If you're like me, as a small publisher, you're learning some sides of the business in bits and pieces. In my case, I had the writing skill, but no graphics or printing knowledge. And sometimes, if you're learning things in bits and pieces, you'll get the wrong understanding of some of the jargon used by the other guys involved in the process. In fact, the better they are, the more likely that they'll assume you know something you don't.
In my case, one of these misunderstandings was about the term "bleed," when applied to printing a cover. I managed to go at least three years with a mistaken understanding of what this meant. As far as I understood it, "bleed" was just a layout artist's weird way of saying that the artwork was supposed to go to the edges of the page. Almost all the time, you can tell an artist that the graphic is "full bleed," and they'll just say, "okay," and you'll get what you need.
However, it becomes an issue if you want two pages to lie next to each other and match up at the borders (this is how my mistake got revealed). Because here's what "bleed" really means:
When the artist produces something with full bleed, it means the graphic is actually bigger than the space you want to fill. It's slightly larger, in the case of cover art, than 8.5 x 11. Part of the artwork is designed to spill off the edge of the page, and this is called the "bleed."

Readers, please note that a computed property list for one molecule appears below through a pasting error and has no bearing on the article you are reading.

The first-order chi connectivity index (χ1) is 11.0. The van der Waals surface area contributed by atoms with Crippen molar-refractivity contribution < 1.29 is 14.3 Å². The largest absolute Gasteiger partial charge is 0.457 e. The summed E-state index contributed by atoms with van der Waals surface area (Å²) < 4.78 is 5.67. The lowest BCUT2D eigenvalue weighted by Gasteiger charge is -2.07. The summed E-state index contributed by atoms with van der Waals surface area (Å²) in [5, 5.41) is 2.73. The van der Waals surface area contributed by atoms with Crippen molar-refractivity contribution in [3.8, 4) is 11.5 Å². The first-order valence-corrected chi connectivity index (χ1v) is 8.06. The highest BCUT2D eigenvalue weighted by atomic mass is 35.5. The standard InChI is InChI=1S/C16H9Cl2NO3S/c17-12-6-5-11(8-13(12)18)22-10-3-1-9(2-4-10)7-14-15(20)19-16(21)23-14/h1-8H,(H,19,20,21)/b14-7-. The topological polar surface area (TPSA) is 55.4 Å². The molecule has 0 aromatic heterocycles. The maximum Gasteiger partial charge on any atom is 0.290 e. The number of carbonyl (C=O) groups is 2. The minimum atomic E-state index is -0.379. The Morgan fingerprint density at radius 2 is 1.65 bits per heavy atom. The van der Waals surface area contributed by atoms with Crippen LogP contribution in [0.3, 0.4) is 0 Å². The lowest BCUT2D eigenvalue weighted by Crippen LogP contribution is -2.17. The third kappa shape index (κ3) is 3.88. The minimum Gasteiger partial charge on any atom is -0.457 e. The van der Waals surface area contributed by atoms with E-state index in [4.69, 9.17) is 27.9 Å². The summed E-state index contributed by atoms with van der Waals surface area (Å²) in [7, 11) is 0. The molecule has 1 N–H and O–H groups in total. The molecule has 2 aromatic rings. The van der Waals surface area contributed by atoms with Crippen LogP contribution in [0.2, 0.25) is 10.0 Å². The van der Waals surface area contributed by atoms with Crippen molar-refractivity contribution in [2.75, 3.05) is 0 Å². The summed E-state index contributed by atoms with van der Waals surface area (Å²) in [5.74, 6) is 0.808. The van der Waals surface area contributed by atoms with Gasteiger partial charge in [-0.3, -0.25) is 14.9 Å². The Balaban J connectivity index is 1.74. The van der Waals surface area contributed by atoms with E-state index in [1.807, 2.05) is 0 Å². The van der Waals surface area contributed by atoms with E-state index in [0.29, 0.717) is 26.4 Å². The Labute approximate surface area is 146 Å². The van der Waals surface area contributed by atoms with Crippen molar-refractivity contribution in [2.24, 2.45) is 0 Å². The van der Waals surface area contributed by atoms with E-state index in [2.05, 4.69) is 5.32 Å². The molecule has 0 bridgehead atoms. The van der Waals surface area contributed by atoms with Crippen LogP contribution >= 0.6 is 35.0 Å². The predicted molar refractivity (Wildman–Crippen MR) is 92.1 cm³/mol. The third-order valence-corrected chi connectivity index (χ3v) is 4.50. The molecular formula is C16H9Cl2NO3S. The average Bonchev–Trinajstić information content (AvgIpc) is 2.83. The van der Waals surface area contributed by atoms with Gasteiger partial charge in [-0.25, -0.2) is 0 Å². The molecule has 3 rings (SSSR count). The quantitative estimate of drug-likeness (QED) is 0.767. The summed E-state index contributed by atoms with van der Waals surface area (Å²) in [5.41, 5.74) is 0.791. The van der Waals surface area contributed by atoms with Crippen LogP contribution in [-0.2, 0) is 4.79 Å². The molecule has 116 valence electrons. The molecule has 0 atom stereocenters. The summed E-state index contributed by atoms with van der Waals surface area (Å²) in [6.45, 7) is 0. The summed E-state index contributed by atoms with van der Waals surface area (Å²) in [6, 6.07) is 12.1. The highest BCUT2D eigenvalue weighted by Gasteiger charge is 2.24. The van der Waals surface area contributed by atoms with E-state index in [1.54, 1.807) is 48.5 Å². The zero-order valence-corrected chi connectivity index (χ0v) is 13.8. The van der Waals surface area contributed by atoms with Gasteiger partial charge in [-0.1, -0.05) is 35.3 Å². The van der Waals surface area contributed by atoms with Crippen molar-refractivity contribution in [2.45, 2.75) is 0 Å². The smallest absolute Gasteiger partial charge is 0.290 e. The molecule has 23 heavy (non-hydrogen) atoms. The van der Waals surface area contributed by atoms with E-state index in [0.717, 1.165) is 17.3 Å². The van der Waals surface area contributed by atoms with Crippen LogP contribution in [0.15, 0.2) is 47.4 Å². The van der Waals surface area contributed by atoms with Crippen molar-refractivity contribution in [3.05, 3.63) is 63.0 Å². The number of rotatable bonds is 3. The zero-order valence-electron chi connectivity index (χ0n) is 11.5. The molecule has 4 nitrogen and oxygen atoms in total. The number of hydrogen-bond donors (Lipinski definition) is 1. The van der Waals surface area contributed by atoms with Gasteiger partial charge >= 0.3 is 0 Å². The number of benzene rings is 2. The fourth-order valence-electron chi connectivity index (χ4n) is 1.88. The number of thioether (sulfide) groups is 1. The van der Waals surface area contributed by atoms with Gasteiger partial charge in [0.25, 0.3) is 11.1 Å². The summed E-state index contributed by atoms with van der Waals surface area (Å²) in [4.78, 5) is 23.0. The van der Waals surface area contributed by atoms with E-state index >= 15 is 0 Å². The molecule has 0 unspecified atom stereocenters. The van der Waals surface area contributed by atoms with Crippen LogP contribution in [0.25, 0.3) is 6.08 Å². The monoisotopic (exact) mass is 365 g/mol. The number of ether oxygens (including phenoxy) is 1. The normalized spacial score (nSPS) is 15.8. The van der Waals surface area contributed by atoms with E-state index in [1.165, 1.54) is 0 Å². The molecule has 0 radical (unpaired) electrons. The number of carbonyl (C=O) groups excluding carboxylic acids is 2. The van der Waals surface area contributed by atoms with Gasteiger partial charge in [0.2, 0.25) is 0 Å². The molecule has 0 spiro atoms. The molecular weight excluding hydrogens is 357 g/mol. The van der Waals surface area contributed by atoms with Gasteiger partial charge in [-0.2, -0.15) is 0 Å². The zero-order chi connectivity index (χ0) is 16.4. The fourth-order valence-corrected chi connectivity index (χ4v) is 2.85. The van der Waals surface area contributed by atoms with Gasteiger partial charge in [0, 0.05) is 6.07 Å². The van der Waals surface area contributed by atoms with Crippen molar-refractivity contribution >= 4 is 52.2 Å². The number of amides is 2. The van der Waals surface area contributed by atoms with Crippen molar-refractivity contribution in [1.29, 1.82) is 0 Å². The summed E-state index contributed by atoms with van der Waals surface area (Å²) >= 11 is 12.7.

What's that all about? Isn't this whole process digital? Well. if you think about it, there's one part of the process that isn't entirely digital. Think about how, when you print a document, your home printer shakes a bit as it moves blank paper into place and prints on it. The presses used by book printers do the same thing. They vibrate, they shake, and they jiggle while printing. Thus, the page of paper can't be guaranteed to be EXACTLY in the right place. The bleed is a bit of excess picture that will get printed if the page is off center by a fraction or two of an inch. If the graphic is precisely and exactly the size of a sheet of paper, you risk having a white line along one side if the paper is off center in any direction.
So, if you're printing on lulu or somewhere similar, and you've ween white lines along one edge or another of the cover, it's because you didn't have any bleed outside the margins of the page.
This little note will probably only help a few people who make the same mistake I did, but since it happened to me, it might have happened to other publishers with no graphic/layout experience.